The homes of Jewish peasants generally had only two rooms, a family bedroom and another “family room,” which included the cooking area. It was the only room where guests could visit unless there was an attached courtyard.[13] The home in which Jesus lived may also have been a shelter for some valuable domestic animals.  These were kept indoors at night as not to be threatened by thieves or wild animals.  An example is found in 1 Samuel 28 where King Saul went to see the witch (medium) of Endor.  She took a calf from “within her house” (v. 24), killed it, prepared it, and served the king and his servants. Jesus said in Matthew 5:14-15 that a lamp that has been lit will give light to the whole house.  That was because houses were of simple design and consisted of a large room and a smaller sleeping room.  The wall separating the two rooms often had square openings called “windows” through which fresh air flowed and allowed some light to shine in.[14]

Most people in today’s Western culture would not have a great affection for first century country dining. Small bowls served as drinking cups and soup bowls. The first century diet was essentially a cereal diet, supplemented with seasonal fruits and vegetables.[15] The meat would have been fish that was grilled or dried and salted.  Any other meat was for rare special occasions.  During the cold rainy winter months, everyone would have eaten inside a crowded room, whereas in the warmer months family time was in the courtyard adjacent to the house.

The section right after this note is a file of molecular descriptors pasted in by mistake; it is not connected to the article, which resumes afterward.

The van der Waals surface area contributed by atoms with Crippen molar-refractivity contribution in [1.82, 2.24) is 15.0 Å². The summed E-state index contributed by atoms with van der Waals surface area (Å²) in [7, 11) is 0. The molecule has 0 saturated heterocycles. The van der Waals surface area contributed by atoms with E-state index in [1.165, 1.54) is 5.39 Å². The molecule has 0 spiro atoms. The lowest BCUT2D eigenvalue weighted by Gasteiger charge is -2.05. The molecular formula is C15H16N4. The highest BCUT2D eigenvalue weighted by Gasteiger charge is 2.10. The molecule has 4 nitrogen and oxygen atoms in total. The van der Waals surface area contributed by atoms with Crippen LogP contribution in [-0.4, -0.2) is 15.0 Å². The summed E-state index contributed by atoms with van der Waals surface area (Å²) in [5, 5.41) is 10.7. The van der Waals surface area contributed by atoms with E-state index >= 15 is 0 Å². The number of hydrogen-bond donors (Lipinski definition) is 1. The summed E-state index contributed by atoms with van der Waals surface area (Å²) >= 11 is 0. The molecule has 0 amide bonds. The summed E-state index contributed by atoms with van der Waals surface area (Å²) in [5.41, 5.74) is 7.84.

04.07.01.J. THE INTERIOR OF A TYPICAL JEWISH HOME. The interior of this reconstructed 4th century house at the Katzrim (Qatzrim) Archaeological Park (Museum) is probably nearly identical to Jesus’ home.  The walls were constructed of large stones, with the ceiling/roof being either of stone or tree limbs with branches covered with plastered mud. The wall on the right side is an interior wall with a series of ventilation holes known as “windows.” This type of home is cold and damp during the winter rainy season and deadly, if occupied, during an earthquake.  Photograph by the author.

The gap between the wealthy and the common peasants was tremendous.  The houses of the common people, or am-ha-arets, were small and modest.  The ground floor tended to have a low ceiling with dark soot covering the walls.  Generally, cooking was done outside, except in the cold and wet winter months.  The first floor had between two and four rooms. Slightly wealthier homes had a few high openings that served as windows, and a courtyard shared by neighbors. Often the oldest son lived in an added room on the side of his parents’ house when he married.  If the house was on the side of a hill, at times a cave was part of the dwelling area for either human or animal occupancy.  The second floor had more window openings and a higher ceiling.  The flat roofs served as drying areas for food, water collectors, and places for family meetings or times of prayer (Acts 10:9).[16]